Key advantages of NumPy
Martin McBride, 2022-03-21
Tags arrays data types vectorisation pandas matplotlib scipy data science
In this article, we will take a top-level look at the key advantages of using NumPy.
What is NumPy, and why do we use it?
At the heart of NumPy is the
ndarray object. This is an array, a bit like a Python list, except that:
- It stores numbers as primitive data types.
- It is multidimensional.
- It has a fixed size.
A primitive data type just means that the data is stored directly as bytes. So for example, an image is usually composed of pixels, each with red, green and blue values between 0 and 255. In NumPy, each pixel is stored as three bytes, one per colour. The bytes of all the pixels are stored sequentially in memory. This is very compact and quick to access.
The NumPy library also includes lots of functions for manipulating
ndarray objects. These make it very convenient to process arrays, but they are also very fast. They are written in C, a language that is very fast at processing arrays of primitive data types.
The fact that the data exists in memory as an array of primitive data types also means that the data can be easily be exchanged with other libraries that might be written in Python, C, or just about any other language there is.
These are the three basic advantages of NumPy - compact data storage, high-speed processing of arrays, and data compatibility with lots of other libraries. We will explore these further in the rest of the article.
1 Compact storage
We can create a Python list of numbers, like this:
k = [1, 2, 3, 4]
Here the list
k is a Python object, and the 4 elements of that list are also Python int objects. A python int object will typically be around 28 bytes in size. The list itself will also need a pointer for each element, which typically adds another 8 bytes. The total data size will be 4 elements multiplied by (38 + 8) bytes per element, which is 144 bytes in total.
This is just the memory used to store the data. The list object itself also takes a small amount of memory, but we can ignore this when we consider large lists because it will be negligible compared to the per-element space.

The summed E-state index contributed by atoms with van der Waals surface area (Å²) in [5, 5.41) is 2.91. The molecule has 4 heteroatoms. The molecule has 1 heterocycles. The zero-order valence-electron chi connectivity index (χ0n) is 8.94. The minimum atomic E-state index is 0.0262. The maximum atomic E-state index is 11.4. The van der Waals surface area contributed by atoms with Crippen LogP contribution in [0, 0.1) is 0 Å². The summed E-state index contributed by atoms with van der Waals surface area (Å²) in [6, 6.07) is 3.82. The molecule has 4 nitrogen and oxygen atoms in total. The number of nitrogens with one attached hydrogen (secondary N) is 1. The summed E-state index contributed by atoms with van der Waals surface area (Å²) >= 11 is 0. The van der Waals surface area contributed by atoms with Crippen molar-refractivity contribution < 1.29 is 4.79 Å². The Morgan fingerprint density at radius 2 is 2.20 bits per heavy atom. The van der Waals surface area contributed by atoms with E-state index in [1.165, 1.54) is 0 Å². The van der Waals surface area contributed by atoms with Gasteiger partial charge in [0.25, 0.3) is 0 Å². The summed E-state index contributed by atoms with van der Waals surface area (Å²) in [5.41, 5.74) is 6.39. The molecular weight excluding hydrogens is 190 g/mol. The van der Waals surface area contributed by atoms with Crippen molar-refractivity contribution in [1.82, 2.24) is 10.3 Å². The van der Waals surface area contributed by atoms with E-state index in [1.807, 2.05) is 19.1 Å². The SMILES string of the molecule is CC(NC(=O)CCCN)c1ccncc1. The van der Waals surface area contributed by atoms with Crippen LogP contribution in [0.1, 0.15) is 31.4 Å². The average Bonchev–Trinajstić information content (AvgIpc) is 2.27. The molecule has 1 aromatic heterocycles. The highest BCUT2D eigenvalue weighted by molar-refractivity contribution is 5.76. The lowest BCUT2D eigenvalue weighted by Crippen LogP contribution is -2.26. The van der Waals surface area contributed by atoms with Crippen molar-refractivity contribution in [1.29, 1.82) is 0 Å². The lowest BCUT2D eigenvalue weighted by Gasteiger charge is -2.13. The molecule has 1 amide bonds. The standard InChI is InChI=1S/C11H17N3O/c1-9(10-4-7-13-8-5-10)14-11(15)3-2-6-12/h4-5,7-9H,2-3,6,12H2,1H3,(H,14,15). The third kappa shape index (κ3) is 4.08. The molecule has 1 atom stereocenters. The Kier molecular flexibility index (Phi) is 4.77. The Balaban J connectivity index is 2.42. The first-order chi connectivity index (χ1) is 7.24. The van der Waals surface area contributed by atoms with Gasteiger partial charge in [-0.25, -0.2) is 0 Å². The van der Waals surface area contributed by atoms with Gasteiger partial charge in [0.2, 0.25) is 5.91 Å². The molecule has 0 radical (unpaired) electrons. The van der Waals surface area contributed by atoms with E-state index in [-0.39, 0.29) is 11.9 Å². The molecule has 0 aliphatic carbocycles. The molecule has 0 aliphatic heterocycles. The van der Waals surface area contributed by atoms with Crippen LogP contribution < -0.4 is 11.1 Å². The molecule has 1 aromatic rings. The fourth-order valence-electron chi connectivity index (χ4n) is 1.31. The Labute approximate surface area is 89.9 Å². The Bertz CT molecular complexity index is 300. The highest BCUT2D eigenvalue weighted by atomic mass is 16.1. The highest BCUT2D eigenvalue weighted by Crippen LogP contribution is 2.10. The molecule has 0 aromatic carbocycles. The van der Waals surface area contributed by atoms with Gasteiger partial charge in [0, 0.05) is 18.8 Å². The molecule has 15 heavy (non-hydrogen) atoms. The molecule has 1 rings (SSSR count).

We can create a NumPy array like this:
data = np.array([1, 2, 3, 4], dtype=np.uint8)
ndarray itself is a Python object. The array data is type
np.uint8, which is 8-bit unsigned data. Each element takes 1 byte, so the array data is stored in memory as 4 bytes.
Again we will ignore the memory used to store the array object, it is small compared to the data for a large array.
Suppose we had a 24-megapixel image. Each pixel would consist of 3 byte values (red, green and blue) so there would be 72 M data values.
A NumPy array would store each value as a single byte, so the array would take 72 MByte of memory.
A Python list would store each value as a 28-byte object plus an 8-byte reference, so it would take over 2.5 GBytes of memory.
An application that had several large images open at the same time could save many GBytes of memory by using NumPy arrays, and that could make the difference between the application running smoothly or grinding to a halt.
2 Fast array loops
Consider two lists, and we wish to create a new list by adding the values together:
k1 = [0, 2, 4, 6, 8, 10] k2 = [10, 20, 30, 40, 50, 60] k3 = [x1 + x2 for x1, x2 in zip(k1, k2)] # [10, 22, 34, 46, 58, 70]
Here we have used a list comprehension, but we could have used a loop instead. Python uses an iterator to loop over a list. The iterator keeps track of where we are in the list. In addition, the list contains int objects, so to obtain the numerical value we must extract it from the object.
Python implements iterators and in objects fairly efficiently, but there are still several steps that need to be performed on every loop.
We can do a similar thing with NumPy arrays:
data1 = np.array([0, 2, 4, 6, 8, 10], dtype=np.uint8) data2 = np.array([10, 20, 30, 40, 50, 60], dtype=np.uint8) data3 = data1 + data2 # [10, 22, 34, 46, 58, 70]
Here we are using the
+ operator to add two arrays.
ndarray overrides the
+ operator to perform an element by element addition of the two arrays (similar to the list case).
Aside from the much neater syntax, there is something else very important going on. The overloaded
+ operator accepts 2 arrays, and the task of looping over both arrays is performed internally, within the NumPy library. This is called vectorisation.